Some Remarks on Using ICE on the Nikon LS

ICE is a hardware feature of Nikon LS scanners which eliminates dust and image defects.  One of the criticisms of this feature is that the cleaning is achieved at the expense of image sharpness.  This case looks at the effect of ICE from a different perspective, shows how slight this loss is, and if this loss is objectionable how easy it is to compensate for it.

To put this into context, the Kodacolor 100 image below was scanned at 675 dpi, auto b/w point, without and with ICE. Along with added dust, scratches were made with a pin on the backing and emulsion sides. Neither image was altered after scanning.  

fig. 1a

fig. 1b

Any loss of sharpness in the image using ICE (right) is barely noticeable only because the scan not using it is juxtaposed immediately to its left.  The impression of less sharpness comes from the slightly decreased contrast in local areas in the picture right.

fig. 2a

fig. 2b

Forming a displayable image, however, is a process, and scanning is one step in that process.  As a final step, most scanned images have an unsharp mask applied before being printed or displayed.  An unsharp mask can compensate for differences in sharpness.

Alternative Method

Here is a method for the perfectionist.  The image below is a composite of the image without ICE and the corrections from the image using ICE.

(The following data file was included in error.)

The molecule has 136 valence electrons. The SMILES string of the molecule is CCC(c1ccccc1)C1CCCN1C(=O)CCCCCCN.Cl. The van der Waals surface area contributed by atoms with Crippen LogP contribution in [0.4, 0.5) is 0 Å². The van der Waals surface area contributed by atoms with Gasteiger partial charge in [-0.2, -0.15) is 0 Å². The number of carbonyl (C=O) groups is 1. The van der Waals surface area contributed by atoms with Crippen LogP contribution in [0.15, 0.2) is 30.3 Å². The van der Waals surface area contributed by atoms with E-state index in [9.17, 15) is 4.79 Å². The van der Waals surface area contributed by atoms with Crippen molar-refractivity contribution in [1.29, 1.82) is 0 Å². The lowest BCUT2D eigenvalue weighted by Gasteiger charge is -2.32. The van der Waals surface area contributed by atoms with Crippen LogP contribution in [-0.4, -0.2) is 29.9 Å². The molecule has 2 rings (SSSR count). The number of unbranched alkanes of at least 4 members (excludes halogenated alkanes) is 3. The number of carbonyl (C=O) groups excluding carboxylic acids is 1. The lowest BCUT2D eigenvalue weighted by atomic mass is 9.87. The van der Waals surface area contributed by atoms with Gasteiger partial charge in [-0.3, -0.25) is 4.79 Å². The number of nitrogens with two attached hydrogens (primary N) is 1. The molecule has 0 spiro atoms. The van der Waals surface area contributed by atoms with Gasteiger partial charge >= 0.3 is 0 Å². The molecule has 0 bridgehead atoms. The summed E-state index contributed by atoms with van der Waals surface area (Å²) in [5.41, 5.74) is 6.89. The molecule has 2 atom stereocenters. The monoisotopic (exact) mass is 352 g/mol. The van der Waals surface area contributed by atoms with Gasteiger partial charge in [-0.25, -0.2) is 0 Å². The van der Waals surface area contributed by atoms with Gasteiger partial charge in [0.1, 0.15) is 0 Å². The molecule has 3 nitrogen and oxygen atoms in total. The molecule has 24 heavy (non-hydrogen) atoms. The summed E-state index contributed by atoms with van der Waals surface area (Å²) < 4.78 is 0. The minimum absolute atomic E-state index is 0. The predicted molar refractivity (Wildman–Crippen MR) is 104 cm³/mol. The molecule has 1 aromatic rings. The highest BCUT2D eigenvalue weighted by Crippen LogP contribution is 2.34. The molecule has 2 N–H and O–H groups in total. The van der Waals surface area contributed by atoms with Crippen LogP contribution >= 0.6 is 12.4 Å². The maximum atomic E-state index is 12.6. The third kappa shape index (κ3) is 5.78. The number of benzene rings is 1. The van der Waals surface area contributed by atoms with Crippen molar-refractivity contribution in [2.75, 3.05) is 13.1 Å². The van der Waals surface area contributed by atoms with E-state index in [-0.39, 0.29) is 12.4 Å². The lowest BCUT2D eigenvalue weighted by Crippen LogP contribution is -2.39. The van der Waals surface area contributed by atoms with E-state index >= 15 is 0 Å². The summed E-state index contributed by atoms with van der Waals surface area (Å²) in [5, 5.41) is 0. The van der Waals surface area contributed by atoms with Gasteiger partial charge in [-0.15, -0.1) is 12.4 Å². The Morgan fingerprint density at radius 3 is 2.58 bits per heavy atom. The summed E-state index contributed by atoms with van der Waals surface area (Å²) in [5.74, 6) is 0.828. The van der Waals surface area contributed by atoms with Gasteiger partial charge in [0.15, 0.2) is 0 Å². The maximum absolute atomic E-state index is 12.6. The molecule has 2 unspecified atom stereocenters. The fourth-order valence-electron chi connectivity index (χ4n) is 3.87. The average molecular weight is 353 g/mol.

fig. 3

Both images were read into Photoshop.  Using the ICE image as one layer and the image scanned without ICE as the other, a difference layer was formed.  An image threshold was applied to the difference to form a black and white image.  This is the key adjustment: the threshold amount setting controls the size of the corrections.  The layer was then made into a mask to select the corrections only, which were used to overlay the flaws in the uncorrected image.  A slight tonal adjustment was applied to the corrections to match the tones of the base image.  Aside from the unsharp mask to enable comparison with figure 2b, no further correction was performed.  This gives the user an idea of the additional effort required to remove flaws.

This method took me about 4 minutes; judge for yourself whether the effort is justified.

ICE and Kodachrome

Another criticism of ICE is that it doesn't work with Kodachrome.  Here is a Kodachrome scan using ICE:

ICE and Kodachrome

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